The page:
By now you will have seen them somewhere – newspapers, bulletin boards, real-estate ads, wine bottles, magazines and so on.
These intriguing little boxes called QR Codes (Quick Response) have embedded information in them that can potentially be used in lesson plans, classroom projects, Smart Board activities … you name it.
Your smart phone will need a QR code reader. There are many free apps that can be downloaded for this purpose; a lot of them are absolutely free and will take a minute or less to install. I found one for my BlackBerry called “Simple Scanner”.
To create a code you can start by downloading a QR-Code generator from the Internet. I started using one called QR-Code generator ( shareware trial application).
You can also use online services that are free of charge. Just do a Google search for QR-Code generators and you will see the great variety of sources and applications available to you in an instant.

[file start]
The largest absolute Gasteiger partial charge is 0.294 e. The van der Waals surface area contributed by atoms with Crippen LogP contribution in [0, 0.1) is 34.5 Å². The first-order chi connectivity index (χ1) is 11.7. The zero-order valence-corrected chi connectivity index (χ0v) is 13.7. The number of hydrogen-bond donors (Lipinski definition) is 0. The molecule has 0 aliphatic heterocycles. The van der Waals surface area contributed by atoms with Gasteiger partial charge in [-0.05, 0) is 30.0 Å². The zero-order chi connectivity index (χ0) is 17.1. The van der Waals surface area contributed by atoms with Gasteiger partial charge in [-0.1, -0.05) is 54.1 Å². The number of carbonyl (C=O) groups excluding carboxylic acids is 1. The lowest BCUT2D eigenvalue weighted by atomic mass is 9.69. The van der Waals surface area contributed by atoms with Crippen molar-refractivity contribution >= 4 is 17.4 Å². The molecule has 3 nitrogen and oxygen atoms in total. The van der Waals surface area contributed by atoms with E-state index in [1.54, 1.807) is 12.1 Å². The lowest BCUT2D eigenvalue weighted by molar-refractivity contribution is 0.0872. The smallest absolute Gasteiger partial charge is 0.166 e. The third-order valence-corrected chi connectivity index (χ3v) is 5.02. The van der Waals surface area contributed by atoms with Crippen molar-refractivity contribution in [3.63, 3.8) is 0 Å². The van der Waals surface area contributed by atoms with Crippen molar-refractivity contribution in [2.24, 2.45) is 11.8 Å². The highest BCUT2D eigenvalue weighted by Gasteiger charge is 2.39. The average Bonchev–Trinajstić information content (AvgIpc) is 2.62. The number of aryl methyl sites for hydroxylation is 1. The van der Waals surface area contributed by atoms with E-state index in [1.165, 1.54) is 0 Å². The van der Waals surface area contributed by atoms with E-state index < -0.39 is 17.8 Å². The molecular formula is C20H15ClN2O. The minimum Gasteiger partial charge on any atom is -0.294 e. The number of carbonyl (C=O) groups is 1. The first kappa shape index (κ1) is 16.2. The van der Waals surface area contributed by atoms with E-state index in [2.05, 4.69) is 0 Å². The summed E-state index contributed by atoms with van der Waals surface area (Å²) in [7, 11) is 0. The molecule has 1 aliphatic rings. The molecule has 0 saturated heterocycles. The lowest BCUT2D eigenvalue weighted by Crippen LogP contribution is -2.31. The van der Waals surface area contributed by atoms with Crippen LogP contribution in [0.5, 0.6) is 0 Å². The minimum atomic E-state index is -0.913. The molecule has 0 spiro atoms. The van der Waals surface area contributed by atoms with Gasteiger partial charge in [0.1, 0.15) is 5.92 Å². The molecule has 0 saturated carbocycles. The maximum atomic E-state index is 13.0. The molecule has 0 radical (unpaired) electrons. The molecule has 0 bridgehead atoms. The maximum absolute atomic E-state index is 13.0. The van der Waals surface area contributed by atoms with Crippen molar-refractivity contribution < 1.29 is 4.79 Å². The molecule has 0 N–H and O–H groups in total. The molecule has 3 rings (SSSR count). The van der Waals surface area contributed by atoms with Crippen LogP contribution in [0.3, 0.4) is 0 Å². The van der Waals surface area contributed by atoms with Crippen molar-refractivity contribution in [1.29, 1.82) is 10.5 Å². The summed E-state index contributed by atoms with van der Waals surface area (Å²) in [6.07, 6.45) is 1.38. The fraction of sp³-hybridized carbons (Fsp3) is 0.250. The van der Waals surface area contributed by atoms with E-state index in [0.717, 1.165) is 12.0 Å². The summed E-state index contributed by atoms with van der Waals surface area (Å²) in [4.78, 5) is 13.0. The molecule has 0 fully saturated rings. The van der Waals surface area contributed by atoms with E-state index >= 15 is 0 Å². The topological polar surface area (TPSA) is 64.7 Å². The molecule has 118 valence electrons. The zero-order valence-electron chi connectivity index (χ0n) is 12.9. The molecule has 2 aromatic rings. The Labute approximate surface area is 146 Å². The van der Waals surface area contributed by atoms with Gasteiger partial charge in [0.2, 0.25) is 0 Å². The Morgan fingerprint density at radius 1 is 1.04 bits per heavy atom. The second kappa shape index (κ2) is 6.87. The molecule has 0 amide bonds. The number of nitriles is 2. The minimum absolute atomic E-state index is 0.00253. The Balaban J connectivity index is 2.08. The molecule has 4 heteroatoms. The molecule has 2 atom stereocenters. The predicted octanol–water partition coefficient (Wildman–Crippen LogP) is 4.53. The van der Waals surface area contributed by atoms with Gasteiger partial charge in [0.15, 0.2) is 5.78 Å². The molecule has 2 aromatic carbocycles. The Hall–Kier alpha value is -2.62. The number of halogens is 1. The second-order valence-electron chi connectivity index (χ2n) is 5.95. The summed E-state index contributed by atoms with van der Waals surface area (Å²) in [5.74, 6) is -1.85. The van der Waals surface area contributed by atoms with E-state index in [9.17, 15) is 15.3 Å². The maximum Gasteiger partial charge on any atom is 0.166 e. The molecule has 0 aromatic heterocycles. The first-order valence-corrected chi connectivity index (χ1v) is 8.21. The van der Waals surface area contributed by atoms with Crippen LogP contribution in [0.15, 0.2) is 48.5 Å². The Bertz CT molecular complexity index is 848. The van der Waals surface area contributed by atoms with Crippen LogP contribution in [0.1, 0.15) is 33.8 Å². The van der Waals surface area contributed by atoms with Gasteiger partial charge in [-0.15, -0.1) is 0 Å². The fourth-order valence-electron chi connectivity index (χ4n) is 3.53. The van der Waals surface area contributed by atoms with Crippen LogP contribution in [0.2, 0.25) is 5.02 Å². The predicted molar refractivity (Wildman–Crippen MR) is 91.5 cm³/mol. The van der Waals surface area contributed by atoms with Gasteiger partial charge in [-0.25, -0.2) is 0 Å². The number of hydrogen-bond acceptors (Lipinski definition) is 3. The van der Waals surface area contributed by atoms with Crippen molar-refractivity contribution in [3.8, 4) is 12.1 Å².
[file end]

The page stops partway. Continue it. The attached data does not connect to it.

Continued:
Regardless what path or source you choose to create a QR-code the result is the same. The information you embed into these codes will be transformed into an image file (jpg) that can be easily added to any document, hardcopy or online.
These funny looking “scribble boxes” can be used (aside for all the existing commercial applications) in a variety of educational contexts and contents because they are a fun way to deliver information to students in different settings and through different media (print, online, posters).
Students will use their QR-Codes scanners on their smart phones and retrieve their homework instructions, assessments, comments and feedback, marks , instruction for assignments , lab report data etc.
Parent could receive information this way too! But that’s another Blog Post!
Here is a QR Code that I created for this blog post in less than 5 minutes (by the way – this is honestly my first time doing this) … find out what it says!
As always I welcome your comments and feedback email@example.com